In 1971, Philip Zimbardo recruited students to take part in a simulated prison in Stanford’s psychology building. Half were assigned the role of guard, the other half were prisoners. Soon, the guards began abusing the inmates in humiliating ways. The prisoners were stripped of their mattresses and their clothes. The guards forced them to stand in closets for hours while other prisoners were told to hurl insults at them. The guards encouraged each other to take part in the abuse. Six days in, Zimbardo stopped the experiment.

The guards referred to the prisoners by a numerical ID which stopped them from seeing them as humans. Subsequently, they felt free to abuse their peers without a second thought. They lost all respect for them and crossed the line of human decency.

When it comes to relationships, respect is fundamental. Without it, a benchmark of tolerance cannot be established. Rebel entrepreneurs never cross that line, whether it’s with their employees, their colleagues or their customers. They don’t judge people based on their role or their title. They don’t see labels. They have the same level of respect for everyone – cleaners, secretaries, CEOs. Once you assign a label to someone you stop seeing them as a person with feelings. This is the very reason why so many people are happy to hunt animals and consume meat, but they could never eat their own pet. They have given their pet a name or a label which has determined their level of respect. Conversely, some hunters and farmers will give animals derogatory names which make the kill much easier.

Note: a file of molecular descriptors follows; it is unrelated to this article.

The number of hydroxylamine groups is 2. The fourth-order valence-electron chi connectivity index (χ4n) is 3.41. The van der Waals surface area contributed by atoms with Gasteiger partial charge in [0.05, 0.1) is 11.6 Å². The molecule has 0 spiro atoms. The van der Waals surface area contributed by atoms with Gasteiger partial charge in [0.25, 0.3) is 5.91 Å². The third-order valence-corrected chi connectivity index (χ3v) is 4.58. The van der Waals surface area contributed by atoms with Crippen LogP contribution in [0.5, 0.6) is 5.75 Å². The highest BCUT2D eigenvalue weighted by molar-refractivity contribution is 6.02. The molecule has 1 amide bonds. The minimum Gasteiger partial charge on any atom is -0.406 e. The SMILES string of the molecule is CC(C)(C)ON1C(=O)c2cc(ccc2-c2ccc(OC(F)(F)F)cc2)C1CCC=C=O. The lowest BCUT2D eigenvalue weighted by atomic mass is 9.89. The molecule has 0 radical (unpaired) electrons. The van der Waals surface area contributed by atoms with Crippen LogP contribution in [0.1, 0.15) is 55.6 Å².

Once a title is given weight, respect becomes conditional and once broken, it’s difficult to rebuild. A great leader pays attention to what they tolerate. They lead by example, demonstrating what is, and what is not acceptable. Boundaries are informed by dignity. For instance, if a staff member is being let go, there is nothing to gain from belittlement. It’s better to remind them of their positive attributes and wish them well.

Respect is not informed by status or labels. A rebel entrepreneur sees the person and their potential, not their gender, race, religion, how they dress etc – and treats them with the kindness they deserve as a human being.

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